## Canonical Form

Everything about Sudoku that doesn't fit in one of the other sections

### Canonical Form

At first I was under the impression that the canonical form of a puzzle is when it is transformed to have the smallest row order lexicographic value. Now I'm finding that there is an additional constraint that box 1 be of the form:
Code: Select all
`1 2 34 5 67 8 9`

Does anyone know why there is this additional constraint? I would think it would make more sense to simply allow row 1 to be:
Code: Select all
`1 2 3 4 5 6 7 8 9`

This makes sense since most solvers process data by rows or columns, not boxes, and is consistent with the minimum lexicographic value (which must start 123456789...). Note that the two orderings may not be possible in the same puzzle. For example the following are isomorphic and canonical based on box 1 or row 1:
Code: Select all
` 1 2 3 | 4 5 7 | 6 8 9 4 5 6 | 1 8 9 | 2 3 7 7 8 9 | 3 6 2 | 1 4 5 ------+-------+------ 2 4 5 | 9 1 8 | 3 7 6 6 3 1 | 2 7 5 | 4 9 8 8 9 7 | 6 4 3 | 5 2 1 ------+-------+------ 3 7 2 | 5 9 6 | 8 1 4 5 1 8 | 7 3 4 | 9 6 2 9 6 4 | 8 2 1 | 7 5 3 1 2 3 | 4 5 6 | 7 8 9 4 5 7 | 1 8 9 | 2 3 6 6 8 9 | 3 7 2 | 1 4 5 ------+-------+------ 2 4 5 | 9 1 8 | 3 6 7 7 3 1 | 2 6 5 | 4 9 8 8 9 6 | 7 4 3 | 5 2 1 ------+-------+------ 3 6 2 | 5 9 7 | 8 1 4 5 1 8 | 6 3 4 | 9 7 2 9 7 4 | 8 2 1 | 6 5 3`
Mike Barker

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Joined: 22 January 2006

You should have a look at this thread :
and read the excellent definition given by G. Royle .

JPF
JPF
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I implemented the canonical search -pretty much following gsf's steps..........

The idea behing labelling the top left box as you said would limit unnecessary lexographic searches.........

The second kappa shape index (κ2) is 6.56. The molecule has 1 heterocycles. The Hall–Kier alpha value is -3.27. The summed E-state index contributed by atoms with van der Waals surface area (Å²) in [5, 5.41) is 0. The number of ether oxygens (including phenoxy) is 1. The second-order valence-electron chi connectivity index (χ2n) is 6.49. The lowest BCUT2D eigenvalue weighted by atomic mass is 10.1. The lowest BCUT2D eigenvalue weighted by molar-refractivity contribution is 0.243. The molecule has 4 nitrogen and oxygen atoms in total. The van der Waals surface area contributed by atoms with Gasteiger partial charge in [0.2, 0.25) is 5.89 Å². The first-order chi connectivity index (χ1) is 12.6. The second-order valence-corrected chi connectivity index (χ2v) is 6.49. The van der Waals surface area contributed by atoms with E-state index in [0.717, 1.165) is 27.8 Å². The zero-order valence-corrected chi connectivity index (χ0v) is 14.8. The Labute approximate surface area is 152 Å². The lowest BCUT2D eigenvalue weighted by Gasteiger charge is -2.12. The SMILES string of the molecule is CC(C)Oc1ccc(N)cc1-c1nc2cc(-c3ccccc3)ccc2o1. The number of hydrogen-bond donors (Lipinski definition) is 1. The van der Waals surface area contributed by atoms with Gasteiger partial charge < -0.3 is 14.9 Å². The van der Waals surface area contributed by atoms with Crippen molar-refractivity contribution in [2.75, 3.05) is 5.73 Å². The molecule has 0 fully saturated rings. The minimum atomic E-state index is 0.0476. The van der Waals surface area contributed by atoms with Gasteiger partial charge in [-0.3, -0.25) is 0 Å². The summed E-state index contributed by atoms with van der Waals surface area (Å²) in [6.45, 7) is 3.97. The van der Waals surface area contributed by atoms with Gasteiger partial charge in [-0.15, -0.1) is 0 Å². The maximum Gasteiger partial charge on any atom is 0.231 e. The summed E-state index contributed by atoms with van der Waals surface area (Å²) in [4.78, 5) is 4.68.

tarek

tarek

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Joined: 05 January 2006

The programmer's forum link is http://www.setbb.com/phpbb/viewtopic.php?t=795&start=0&mforum=sudoku . I've also looked at Glenn Fowler's description here. JPF's links support the row cononical form. These later support the box canonical form. I guess I don't see the advantage of the box form and do see advantages to the row form. Probably the most interesting thing to me was that they may not both exist at the same time for a given puzzle. Secondly I'd like to be consistent with the consensus. At this point I'd say there are several options.
Last edited by Mike Barker on Sun Jan 14, 2007 1:23 am, edited 1 time in total.
Mike Barker

Posts: 458
Joined: 22 January 2006

I have a terrible memory, but I have a recollection from my readings on Canonical Form. That recollection being ...

There is more than one possible way to construct a canonical form to place puzzles into equivalence classes. The important thing is to chose one and use it consistently for all of your comparisons.

I favor this (extended) Canonical Form that (I believe) was proposed by JPF somewhere in this forum. I (sometimes) use it to generate puzzles.
Code: Select all
`123|4..|...456|...|...789|...|4..---+---+---.4.|...|......|...|.4....|..4|...---+---+---..4|...|......|.4.|......|...|..4`

Now, please be gentle as you rip me apart for being incorrect.
daj95376
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In fact canonize is a sort of your grid.
There is not ONE canon form but one by programmer
The gsf way is , I beleive, the better way. Why?
Because afte canonnize a gsf grid have the better
dispositions for the solver.

A little sample with just a bloch:

123 xxx 789
xxx xx3 21x
x7x xxx xxx

I scramble it to make an isomorph

81x xxx xx3
72x 183 xxx
xxx x7x xxx
And now I want to now if they are isomorph

I Just have to sort athe boxes. Just like I explain it in an other tread you always have the same number of clue in the isomorphs So if you sort the boxes with the number of clues you always have the same result!!!

123 xxx 789 Box 1 4 clues box 2 1 clue box 3 5 clues
xxx xx3 21x
x7x xxx xxx

81x xxx xx3 box 1 5 clues box 2 4 clues box 31 clue
729 183 xxx
xxx x7x xxx

so we have 415 and 541
We sort he grid by box 145

xxx 123 789 Box 1 1 clues box 2 4 clue box 3 5 clues
xx3 xxx 21x
xxx x7x xxx

Now do the same with the rows
R1 6 r2 3 r3 1

xxx x7x xxx
xx3 xxx 21x
xxx 123 789

Sort them (by block)
r1 1 r2 3 r3 6

At this time you can detect all permutations, rotations but NOT the digits swap!

Bur it's easy tou just have to renumber the digit in the order you find it

i/e the 7 bedomes a 1 and 1 becomes 7
3 becomes a 2 and 2 becomes 1

6 no change
7 becomes 4 ....

xxx x1x xxx
xx2 xxx 34x
xxx 723 618

You have now ONE canonize form because take two grid make the two sort the renumber and you have the same results for each isomorph of